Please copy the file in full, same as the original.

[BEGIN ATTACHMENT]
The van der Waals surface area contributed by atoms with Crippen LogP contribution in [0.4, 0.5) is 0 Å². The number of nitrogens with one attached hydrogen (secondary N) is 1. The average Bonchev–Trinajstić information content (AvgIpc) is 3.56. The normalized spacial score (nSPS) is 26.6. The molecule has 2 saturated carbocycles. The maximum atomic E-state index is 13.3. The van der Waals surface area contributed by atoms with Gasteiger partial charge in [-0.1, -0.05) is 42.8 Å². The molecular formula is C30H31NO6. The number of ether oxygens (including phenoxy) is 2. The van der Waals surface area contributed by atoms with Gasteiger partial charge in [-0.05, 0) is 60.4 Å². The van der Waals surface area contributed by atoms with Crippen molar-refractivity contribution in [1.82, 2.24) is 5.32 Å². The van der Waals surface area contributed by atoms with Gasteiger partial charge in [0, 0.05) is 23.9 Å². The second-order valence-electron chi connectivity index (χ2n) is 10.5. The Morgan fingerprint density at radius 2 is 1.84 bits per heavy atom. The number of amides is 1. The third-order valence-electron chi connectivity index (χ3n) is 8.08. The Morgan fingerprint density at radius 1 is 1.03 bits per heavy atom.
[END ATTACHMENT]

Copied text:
The van der Waals surface area contributed by atoms with Crippen LogP contribution in [0.4, 0.5) is 0 Å². The number of nitrogens with one attached hydrogen (secondary N) is 1. The average Bonchev–Trinajstić information content (AvgIpc) is 3.56. The normalized spacial score (nSPS) is 26.6. The molecule has 2 saturated carbocycles. The maximum atomic E-state index is 13.3. The van der Waals surface area contributed by atoms with Gasteiger partial charge in [-0.1, -0.05) is 42.8 Å². The molecular formula is C30H31NO6. The number of ether oxygens (including phenoxy) is 2. The van der Waals surface area contributed by atoms with Gasteiger partial charge in [-0.05, 0) is 60.4 Å². The van der Waals surface area contributed by atoms with Crippen molar-refractivity contribution in [1.82, 2.24) is 5.32 Å². The van der Waals surface area contributed by atoms with Gasteiger partial charge in [0, 0.05) is 23.9 Å². The second-order valence-electron chi connectivity index (χ2n) is 10.5. The Morgan fingerprint density at radius 2 is 1.84 bits per heavy atom. The number of amides is 1. The third-order valence-electron chi connectivity index (χ3n) is 8.08. The Morgan fingerprint density at radius 1 is 1.03 bits per heavy atom.